Another unregulated contaminant is causing problems for the Greensboro Water Resources Department.

The good news for residents of Greensboro is that this contaminant was in Greensboro’s wastewater, not in Greensboro’s drinking water.

The North Carolina Department of Environmental Quality (DEQ) is investigating the release of the contaminant.

The contaminant – 1,4-dioxane – is one of the unregulated contaminants that the US Environmental Protection Agency and the DEQ have been monitoring since 2014.

DEQ discovered an unusually high concentration of the contaminant in the Cape Fear River basin and the source was confirmed to be Greensboro’s T.Z. Osborne Water Reclamation Facility.

According to a press release from the City of Greensboro, “The significant release of 1,4-dioxane on August 7, 2019 was a result of an error on the part of the industry. The City reported the high level through its NPDES [National Pollutant Discharge Elimination System] permit monitoring program established by the State of North Carolina. Subsequent monitoring has demonstrated the level has returned to normal low range.”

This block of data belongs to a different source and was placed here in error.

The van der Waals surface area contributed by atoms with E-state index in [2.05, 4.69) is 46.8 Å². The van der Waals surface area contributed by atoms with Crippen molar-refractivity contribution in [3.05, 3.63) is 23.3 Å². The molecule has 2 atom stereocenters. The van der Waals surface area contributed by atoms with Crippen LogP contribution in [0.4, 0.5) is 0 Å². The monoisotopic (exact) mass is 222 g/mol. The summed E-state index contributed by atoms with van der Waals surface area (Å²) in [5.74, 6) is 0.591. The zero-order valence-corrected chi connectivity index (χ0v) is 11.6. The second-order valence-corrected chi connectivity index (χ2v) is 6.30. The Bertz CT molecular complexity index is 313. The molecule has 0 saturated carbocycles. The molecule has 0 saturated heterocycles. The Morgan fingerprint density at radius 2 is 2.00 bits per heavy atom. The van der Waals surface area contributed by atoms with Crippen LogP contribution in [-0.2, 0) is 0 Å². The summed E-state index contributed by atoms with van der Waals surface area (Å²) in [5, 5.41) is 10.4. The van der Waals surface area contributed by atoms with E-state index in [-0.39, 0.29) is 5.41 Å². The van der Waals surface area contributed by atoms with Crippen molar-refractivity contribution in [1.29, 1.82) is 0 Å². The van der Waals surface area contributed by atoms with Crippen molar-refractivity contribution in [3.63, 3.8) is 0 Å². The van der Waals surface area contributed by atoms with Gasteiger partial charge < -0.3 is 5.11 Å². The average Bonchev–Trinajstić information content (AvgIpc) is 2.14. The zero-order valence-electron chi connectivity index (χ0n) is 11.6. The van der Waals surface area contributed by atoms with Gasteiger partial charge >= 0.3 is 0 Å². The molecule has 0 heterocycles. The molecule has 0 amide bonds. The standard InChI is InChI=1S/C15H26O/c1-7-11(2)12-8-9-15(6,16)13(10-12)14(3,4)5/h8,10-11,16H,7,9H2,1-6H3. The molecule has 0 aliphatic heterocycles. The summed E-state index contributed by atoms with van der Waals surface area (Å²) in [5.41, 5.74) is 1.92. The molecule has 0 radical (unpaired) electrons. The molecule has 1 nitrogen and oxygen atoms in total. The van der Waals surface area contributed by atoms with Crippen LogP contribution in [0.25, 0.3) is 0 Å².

Shamrock Environmental Corporation, which pre-treats manufacturing and industrial wastewater in the Bryan Park Industrial Complex, was identified as the source.

According to a DEQ press release, Greensboro notified DEQ that an unspecified amount of 1.4-dioxane was released. The discharge permit is held by the City of Greensboro.

The DEQ press release states, “The city indicated that the discharge was detected and ceased and officials are cooperating with the investigation.

According to the DEQ, “1,4-dioxane is a compound that can be found in industrial solvents, paint strippers and varnishes and is often produced as a by-product of chemical processes to manufacture soaps, plastics and other consumer products.”